Prednisolone suppresses part of your immune system and reduces inflammation and swelling. Prednisolone tablets or liquid are used for many different diseases and conditions, including those below. Prednisolone may also be given by injection if you can't take it by mouth.
It's important that you don't stop taking prednisolone suddenly if you've been taking it every day for more than three weeks (sometimes less - your doctor will advise). Long-term use of prednisolone can stop your adrenal glands producing natural corticosteroids (this is called adrenal suppression), which means that your body becomes temporarily reliant on the medicine.
This can also happen after long-term use of prednisolone rectal preparations and after repeated joint injections. When it's time to stop treatment your dose should be reduced gradually, to allow your adrenal glands to start producing enough natural steroids again. Always follow the instructions given by your doctor or pharmacist.
If you need to take prednisolone for more than three weeks you will be given a blue steroid card that contains details about your treatment. Read it and carry it with you at all times. Show it to anyone who treats you (eg doctor, nurse, pharmacist, dentist, anaesthetist) because the effects that corticosteroids have on the body may affect other medical treatment you may be given.
If you have an accident the card contains information that could save your life. You should also show your steroid card to anyone who treats you for at least a year after you stop treatment with steroids.
What should I look out for when taking prednisolone?
Long courses of prednisolone may increase your susceptibility to infections and can also mask the symptoms of infections, making you think they are less serious than they are. So it's important to see your doctor if you get any signs of infection while you're using prednisolone.
If you've never had chickenpox you should avoid contact with people who have chickenpox or shingles while you're using prednisolone. You should also avoid contact with people who have measles. If you're exposed to these diseases either during treatment, or in the three months after stopping treatment, you should consult your doctor urgently. This is very important as these diseases can be life-threatening in people taking long courses of corticosteroids.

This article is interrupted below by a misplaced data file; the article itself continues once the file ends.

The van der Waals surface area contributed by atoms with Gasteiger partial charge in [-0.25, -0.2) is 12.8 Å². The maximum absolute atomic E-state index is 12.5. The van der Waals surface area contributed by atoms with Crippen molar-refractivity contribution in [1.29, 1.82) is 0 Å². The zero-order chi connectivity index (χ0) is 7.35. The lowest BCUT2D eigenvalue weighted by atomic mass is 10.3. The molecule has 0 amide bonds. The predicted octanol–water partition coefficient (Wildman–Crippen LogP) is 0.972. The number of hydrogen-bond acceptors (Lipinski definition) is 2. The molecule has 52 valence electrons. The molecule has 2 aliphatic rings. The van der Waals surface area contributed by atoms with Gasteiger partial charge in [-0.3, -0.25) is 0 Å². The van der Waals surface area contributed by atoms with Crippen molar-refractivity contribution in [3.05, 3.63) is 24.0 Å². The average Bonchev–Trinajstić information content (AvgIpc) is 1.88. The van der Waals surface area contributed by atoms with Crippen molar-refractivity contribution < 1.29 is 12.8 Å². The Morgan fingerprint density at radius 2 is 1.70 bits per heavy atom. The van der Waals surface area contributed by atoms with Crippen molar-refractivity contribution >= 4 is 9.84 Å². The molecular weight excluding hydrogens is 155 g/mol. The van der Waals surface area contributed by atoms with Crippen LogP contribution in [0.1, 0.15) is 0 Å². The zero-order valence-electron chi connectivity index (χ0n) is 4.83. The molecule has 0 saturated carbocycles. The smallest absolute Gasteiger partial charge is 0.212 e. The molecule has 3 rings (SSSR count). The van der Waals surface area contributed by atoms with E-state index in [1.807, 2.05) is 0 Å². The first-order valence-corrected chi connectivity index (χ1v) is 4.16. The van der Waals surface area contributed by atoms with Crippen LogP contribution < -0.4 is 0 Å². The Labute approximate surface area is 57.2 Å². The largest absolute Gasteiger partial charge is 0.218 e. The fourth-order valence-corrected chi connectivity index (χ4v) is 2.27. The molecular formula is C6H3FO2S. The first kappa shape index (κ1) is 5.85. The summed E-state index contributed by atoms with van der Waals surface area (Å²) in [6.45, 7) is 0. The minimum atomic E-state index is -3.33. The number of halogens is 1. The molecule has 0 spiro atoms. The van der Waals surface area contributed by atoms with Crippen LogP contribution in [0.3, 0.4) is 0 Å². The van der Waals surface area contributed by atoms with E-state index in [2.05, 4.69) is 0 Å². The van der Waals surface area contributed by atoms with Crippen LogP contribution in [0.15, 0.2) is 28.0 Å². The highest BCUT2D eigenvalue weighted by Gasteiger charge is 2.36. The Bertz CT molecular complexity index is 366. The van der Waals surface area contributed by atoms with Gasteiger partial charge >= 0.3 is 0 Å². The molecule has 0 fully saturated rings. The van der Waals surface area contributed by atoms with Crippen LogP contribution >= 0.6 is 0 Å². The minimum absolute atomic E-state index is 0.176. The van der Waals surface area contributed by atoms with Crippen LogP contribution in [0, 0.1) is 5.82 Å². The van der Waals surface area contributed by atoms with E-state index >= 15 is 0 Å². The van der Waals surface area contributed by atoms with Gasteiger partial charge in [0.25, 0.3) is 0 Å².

Corticosteroid treatment, especially with high doses, can sometimes cause changes in your mood and behaviour when you first start treatment and some people may experience confusion, irritability, nightmares, difficulty sleeping, mood changes or depression, or suffer from delusions and suicidal thoughts. In a few cases these problems have happened when stopping treatment.
It's important to let your doctor know if you notice any change in your mood or behaviour, particularly if you begin to feel depressed, or have any disturbing thoughts or feelings. Most of these problems go away if the dose is lowered or the medicine is stopped. However if problems do happen they might need treatment.
Can I drink alcohol with prednisolone?
It's usually fine to drink alcohol in moderation during treatment with prednisolone. Just be aware that high prednisolone doses or long-term use can carry a risk of causing stomach ulcers, and drinking alcohol above the daily recommended limit can increase this risk.
Can I drive while taking prednisolone?
Taking prednisolone is unlikely to affect your ability to drive, but if you do feel dizzy or sleepy after taking it then wait for this to wear off before driving.
Last updated: 31.10.2020
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